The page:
- Washington Post: Former US Attorney General John Ashcroft joining security company once known as Blackwater
Good Lord, I'm glad that Bush is no longer president.
- A Computer Scientist in a Business School: An ingenious application of crowdsourcing
After discovering that product sales increase when reviews are well-written, Zappos has been using Amazon's Mechanical Turk to copyedit reviews that are submitted to their site. It's a clever use of Mechanical Turk.
- CBS-19: Dominion Virginia Power Pushes to Increase Rates
The average monthly bill would go up by $12.76. That's a really, really large amount of money. I'd sure like to see the state extract some concessions from Dominion for this. For starters, they should start buying back green, customer-generated power at a rate substantially higher than the rate at which they sell their lousy coal power.
Dominion has gotten the OK from the State Corporation Commission to raise electrical rates by 18%, effective immediately. The SCC agreed with Dominion’s assertion that they were simply trying to cover the increased costs of fuel, and I don’t know of any reason to doubt that’s so. (Dominion had to ask permission because they’re regulated by the SCC, after begging to be regulated a few years ago. Remember, kids: industries are regulated not because of big, evil government, but almost always because the industries ask to be regulated.)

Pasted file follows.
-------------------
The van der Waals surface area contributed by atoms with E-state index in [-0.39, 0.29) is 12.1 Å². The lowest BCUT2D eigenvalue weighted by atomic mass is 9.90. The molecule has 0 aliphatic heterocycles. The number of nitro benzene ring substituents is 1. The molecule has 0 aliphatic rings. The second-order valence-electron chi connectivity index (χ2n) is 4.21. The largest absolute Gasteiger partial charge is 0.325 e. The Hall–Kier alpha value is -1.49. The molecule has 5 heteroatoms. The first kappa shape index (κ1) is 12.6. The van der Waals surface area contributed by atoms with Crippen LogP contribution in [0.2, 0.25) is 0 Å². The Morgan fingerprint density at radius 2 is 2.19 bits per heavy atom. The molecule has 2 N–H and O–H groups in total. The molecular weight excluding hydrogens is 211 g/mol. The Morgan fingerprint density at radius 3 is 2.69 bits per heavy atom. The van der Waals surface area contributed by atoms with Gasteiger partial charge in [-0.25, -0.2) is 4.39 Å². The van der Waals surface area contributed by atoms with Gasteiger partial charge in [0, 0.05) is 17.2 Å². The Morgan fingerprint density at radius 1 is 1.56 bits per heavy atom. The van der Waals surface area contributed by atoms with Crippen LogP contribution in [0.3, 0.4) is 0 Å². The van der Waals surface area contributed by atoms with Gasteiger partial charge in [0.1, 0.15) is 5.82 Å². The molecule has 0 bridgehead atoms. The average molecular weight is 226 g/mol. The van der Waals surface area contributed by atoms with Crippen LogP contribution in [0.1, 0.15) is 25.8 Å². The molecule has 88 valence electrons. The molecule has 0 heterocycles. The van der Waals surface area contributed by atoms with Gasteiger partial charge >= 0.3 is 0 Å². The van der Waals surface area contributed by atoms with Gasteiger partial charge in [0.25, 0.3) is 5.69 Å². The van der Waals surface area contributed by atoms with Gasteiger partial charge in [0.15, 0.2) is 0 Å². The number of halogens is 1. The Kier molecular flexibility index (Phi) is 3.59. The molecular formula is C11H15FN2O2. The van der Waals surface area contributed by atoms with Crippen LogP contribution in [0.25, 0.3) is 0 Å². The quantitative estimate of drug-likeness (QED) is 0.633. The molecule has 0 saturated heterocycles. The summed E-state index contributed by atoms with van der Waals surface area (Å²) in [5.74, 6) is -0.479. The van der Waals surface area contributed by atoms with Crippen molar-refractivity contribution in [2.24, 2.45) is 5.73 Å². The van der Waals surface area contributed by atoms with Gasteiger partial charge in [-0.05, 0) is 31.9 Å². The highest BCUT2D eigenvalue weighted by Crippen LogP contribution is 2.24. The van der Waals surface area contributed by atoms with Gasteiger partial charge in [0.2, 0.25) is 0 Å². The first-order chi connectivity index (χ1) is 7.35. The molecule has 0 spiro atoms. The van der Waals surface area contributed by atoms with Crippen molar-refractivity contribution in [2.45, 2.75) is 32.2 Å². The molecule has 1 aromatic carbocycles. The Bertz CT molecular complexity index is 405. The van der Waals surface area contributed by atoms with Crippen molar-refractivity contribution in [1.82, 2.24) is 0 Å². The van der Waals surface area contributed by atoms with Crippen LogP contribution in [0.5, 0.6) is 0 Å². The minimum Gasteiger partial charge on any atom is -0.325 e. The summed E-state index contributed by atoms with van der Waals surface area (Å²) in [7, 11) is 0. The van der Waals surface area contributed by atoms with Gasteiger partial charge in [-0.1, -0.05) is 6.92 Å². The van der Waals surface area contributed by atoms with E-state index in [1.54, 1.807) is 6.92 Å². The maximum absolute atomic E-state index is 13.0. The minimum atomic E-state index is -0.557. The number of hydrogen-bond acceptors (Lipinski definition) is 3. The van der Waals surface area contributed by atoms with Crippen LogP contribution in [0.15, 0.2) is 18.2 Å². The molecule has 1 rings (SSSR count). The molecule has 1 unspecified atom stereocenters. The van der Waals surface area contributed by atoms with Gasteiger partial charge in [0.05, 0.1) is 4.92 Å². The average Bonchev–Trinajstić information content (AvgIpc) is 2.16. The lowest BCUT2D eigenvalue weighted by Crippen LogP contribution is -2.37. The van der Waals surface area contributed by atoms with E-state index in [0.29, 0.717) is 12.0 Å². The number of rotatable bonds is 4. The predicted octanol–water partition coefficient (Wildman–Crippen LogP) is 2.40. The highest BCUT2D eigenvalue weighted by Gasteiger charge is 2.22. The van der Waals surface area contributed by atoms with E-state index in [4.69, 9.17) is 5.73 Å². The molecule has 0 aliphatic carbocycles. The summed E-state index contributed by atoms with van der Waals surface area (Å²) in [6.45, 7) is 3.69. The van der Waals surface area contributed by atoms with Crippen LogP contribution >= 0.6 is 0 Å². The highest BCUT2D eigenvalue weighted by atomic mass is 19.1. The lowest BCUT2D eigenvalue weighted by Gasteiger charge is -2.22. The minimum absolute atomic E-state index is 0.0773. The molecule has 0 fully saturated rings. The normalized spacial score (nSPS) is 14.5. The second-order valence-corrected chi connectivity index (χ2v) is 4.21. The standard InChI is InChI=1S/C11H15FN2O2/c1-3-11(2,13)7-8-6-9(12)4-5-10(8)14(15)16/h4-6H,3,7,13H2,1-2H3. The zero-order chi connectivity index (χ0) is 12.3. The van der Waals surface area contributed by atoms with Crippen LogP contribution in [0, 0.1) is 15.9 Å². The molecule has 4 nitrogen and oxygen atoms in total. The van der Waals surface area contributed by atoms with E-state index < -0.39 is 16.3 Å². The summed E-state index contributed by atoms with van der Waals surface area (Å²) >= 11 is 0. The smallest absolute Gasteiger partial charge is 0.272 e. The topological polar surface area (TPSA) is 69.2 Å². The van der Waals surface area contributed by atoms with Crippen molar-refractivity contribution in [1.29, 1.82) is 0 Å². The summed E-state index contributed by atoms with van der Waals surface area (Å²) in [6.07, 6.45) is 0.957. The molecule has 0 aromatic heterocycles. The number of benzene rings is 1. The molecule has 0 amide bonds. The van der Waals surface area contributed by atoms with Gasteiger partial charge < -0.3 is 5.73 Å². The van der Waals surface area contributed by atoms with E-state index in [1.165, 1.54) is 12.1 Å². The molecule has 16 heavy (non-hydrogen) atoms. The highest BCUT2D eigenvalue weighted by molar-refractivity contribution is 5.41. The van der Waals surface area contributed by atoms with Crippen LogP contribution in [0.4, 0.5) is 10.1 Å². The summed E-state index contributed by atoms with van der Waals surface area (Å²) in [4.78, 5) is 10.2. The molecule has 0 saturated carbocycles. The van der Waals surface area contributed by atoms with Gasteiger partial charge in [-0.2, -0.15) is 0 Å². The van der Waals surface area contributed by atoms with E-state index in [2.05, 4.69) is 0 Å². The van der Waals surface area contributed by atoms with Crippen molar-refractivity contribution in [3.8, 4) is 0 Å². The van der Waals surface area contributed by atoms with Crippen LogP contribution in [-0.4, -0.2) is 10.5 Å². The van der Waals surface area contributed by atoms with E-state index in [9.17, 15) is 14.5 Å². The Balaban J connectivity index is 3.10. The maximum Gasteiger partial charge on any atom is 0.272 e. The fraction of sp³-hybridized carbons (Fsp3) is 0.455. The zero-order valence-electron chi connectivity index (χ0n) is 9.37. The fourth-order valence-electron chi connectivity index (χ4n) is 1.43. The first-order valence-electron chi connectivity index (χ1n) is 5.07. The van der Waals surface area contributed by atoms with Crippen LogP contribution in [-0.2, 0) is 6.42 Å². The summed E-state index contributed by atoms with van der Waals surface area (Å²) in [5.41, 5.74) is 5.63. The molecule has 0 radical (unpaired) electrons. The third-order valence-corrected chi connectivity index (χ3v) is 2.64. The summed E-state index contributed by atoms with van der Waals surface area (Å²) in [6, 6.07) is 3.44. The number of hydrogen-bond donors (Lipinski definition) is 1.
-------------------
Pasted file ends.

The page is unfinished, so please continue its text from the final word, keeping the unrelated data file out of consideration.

I have just one quick thought on this, which might be obvious to some, but is worth calling up. Dominion says that they’re working on efficiency programs, encouraging people to conserve, etc. This is just goofy. Why in the world would a company discourage people from buying their product? Their stockholders would be up in arms if they actually believed Dominion’s claim. Could you imagine Coca-Cola saying we’re really trying to discourage people from drinking our soda, or Apple assuring a concerned public that we want people to understand that they really shouldn’t buy an iPod? Of course not. They’re in the business of selling a product, and their board of directors have a legal duty to act in the best interest of their corporation, maximizing profits. They should not be faulted for doing so.
When Dominion says that they’re committed to getting their customers to conserve power, they’re lying. You wouldn’t expect your dealer to persuade you to cut back on your heroin consumption. Don’t expect Dominion to help you buy less power.